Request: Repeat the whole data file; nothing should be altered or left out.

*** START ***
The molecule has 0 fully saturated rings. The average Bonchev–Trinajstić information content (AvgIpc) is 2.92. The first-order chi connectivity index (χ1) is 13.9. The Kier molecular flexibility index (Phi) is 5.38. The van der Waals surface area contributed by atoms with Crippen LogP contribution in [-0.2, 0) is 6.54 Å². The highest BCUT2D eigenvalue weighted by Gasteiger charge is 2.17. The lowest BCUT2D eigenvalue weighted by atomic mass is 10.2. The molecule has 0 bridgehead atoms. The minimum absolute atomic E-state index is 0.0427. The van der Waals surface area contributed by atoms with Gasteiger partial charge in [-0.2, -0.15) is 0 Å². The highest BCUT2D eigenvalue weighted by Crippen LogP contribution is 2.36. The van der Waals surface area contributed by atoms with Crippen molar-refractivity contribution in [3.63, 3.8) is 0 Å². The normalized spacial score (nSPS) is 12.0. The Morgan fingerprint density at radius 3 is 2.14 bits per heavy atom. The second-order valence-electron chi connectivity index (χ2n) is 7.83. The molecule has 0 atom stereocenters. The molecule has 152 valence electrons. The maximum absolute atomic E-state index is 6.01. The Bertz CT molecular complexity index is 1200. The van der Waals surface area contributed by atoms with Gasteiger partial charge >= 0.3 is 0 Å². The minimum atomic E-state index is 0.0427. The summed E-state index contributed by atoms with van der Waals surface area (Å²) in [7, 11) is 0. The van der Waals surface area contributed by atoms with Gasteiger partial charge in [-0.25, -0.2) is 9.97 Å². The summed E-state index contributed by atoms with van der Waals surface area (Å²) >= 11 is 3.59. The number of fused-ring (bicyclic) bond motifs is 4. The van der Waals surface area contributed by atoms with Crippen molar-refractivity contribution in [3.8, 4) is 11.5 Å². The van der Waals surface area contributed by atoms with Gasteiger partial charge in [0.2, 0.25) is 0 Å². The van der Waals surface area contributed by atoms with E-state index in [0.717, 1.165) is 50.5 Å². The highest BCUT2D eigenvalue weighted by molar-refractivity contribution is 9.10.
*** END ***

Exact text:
The molecule has 0 fully saturated rings. The average Bonchev–Trinajstić information content (AvgIpc) is 2.92. The first-order chi connectivity index (χ1) is 13.9. The Kier molecular flexibility index (Phi) is 5.38. The van der Waals surface area contributed by atoms with Crippen LogP contribution in [-0.2, 0) is 6.54 Å². The highest BCUT2D eigenvalue weighted by Gasteiger charge is 2.17. The lowest BCUT2D eigenvalue weighted by atomic mass is 10.2. The molecule has 0 bridgehead atoms. The minimum absolute atomic E-state index is 0.0427. The van der Waals surface area contributed by atoms with Gasteiger partial charge in [-0.2, -0.15) is 0 Å². The highest BCUT2D eigenvalue weighted by Crippen LogP contribution is 2.36. The van der Waals surface area contributed by atoms with Crippen molar-refractivity contribution in [3.63, 3.8) is 0 Å². The normalized spacial score (nSPS) is 12.0. The Morgan fingerprint density at radius 3 is 2.14 bits per heavy atom. The second-order valence-electron chi connectivity index (χ2n) is 7.83. The molecule has 0 atom stereocenters. The molecule has 152 valence electrons. The maximum absolute atomic E-state index is 6.01. The Bertz CT molecular complexity index is 1200. The van der Waals surface area contributed by atoms with Gasteiger partial charge >= 0.3 is 0 Å². The minimum atomic E-state index is 0.0427. The summed E-state index contributed by atoms with van der Waals surface area (Å²) in [7, 11) is 0. The van der Waals surface area contributed by atoms with Gasteiger partial charge in [-0.25, -0.2) is 9.97 Å². The summed E-state index contributed by atoms with van der Waals surface area (Å²) >= 11 is 3.59. The number of fused-ring (bicyclic) bond motifs is 4. The van der Waals surface area contributed by atoms with Crippen molar-refractivity contribution in [3.8, 4) is 11.5 Å². The van der Waals surface area contributed by atoms with Gasteiger partial charge in [0.2, 0.25) is 0 Å². The van der Waals surface area contributed by atoms with E-state index in [0.717, 1.165) is 50.5 Å². The highest BCUT2D eigenvalue weighted by molar-refractivity contribution is 9.10.